Slow But Steady

Photo by Pixabay on Pexels.com

I still have tons of things to work on, but – as someone reminded me – even slow progress is better than no progress. In spite of all my dithering about, I did manage to get some things done the other day. I added items to my Etsy shop, I began working on additional items for the shop, and I did some back end work for opening a TeachersPayTeachers shop.

As I get older, I find that my motivation and focus are not what they used to be. However, I’m trying to remember that I need to be nicer to myself and that everything does not have to get done in a day. Even if I want it to. 😛

So, if I want to work on a diamond painting one day and paint some minis the next, that’s okay. The world won’t end if I don’t finish all the things at once. Slow but steady wins the race, right? That is how I’ve approached our financial goals, and even though it seems really slow some days, if I look back, I can see exactly how far we’ve come.

When I started working on paying off our bills, we had a mortgage, two car loans, a bank loan, and 4 credit cards. As of today, we are down to just our mortgage, one car loan, and 1 credit card. 😀 We’re still not where I want to be, but we are so much closer than we were to being debt free.

I’m hopeful that by the time we are ready to move, we will have paid off the last credit card. That means we will have more cash available for our move and associated expenses. We want to move so that we can be closer to my husband’s family. Lots of things are still up in the air (because nothing is normal in 2020), but at least we’re making progress towards our goals. So I’ll continue to try and remind myself that progress is progress, no matter how small it is. 😀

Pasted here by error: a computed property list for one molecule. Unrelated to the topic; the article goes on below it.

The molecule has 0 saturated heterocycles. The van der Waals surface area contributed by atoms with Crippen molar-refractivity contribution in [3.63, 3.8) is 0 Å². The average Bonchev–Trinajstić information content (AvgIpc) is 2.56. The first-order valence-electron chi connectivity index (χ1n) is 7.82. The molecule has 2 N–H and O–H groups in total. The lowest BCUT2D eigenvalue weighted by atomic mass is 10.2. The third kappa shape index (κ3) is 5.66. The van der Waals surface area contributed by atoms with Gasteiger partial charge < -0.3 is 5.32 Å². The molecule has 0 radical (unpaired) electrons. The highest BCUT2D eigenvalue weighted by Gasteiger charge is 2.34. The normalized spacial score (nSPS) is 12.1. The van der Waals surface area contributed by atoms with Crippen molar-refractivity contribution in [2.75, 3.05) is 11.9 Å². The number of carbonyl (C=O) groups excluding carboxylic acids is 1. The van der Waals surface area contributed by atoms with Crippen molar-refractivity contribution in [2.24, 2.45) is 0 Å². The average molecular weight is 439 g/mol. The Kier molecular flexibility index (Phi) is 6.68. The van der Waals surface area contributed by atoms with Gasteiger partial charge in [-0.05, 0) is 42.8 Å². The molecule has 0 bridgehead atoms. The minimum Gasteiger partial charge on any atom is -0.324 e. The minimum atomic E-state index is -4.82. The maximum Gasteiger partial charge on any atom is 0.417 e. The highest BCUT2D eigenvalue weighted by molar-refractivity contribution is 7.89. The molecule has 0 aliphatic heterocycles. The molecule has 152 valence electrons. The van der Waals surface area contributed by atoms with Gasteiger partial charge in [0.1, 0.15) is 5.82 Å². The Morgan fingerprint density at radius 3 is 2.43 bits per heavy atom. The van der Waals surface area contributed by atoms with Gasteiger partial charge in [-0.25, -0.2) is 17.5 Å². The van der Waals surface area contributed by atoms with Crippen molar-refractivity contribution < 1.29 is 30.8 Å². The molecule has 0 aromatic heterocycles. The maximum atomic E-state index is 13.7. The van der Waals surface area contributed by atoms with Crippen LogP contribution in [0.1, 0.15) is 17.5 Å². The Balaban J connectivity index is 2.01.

Busy Is Not Better

One of the things I’ve noticed with everyone at home is that people seem to feel guilty if they are not ‘busy.’  It apparently has become a cultural expectation that you are ‘busy’ all the time.  The busier you are, the more successful you must be.

The internet is filled these days with things you can do/learn/bake/read/create/draw/make/paint/etc. to make sure that you’re staying busy. You’re made to feel guilty if you aren’t using this ‘time off’ (hah) to somehow improve yourself – whether it’s by learning a new skill, working on your fitness, or whatever.

I find this strange on several levels.

If you look at people who are very wealthy, they’re not generally very busy.  Some are, of course, but most aren’t.  “Deals get made on the golf course,” you’ll hear.  As if the deal they are supposedly working on somehow cancels out the fact that they are golfing, not working. 

I think we can all agree that meetings are some of the least productive things you can do with your time.  But again, wealthy people (like CEOs) expect you to believe that they are busy (and thus important) because their days are filled with meetings.

Also, busy does not equal productive.  You can be very busy and accomplish nothing.  You can be less busy and still be productive.  Here’s a little secret: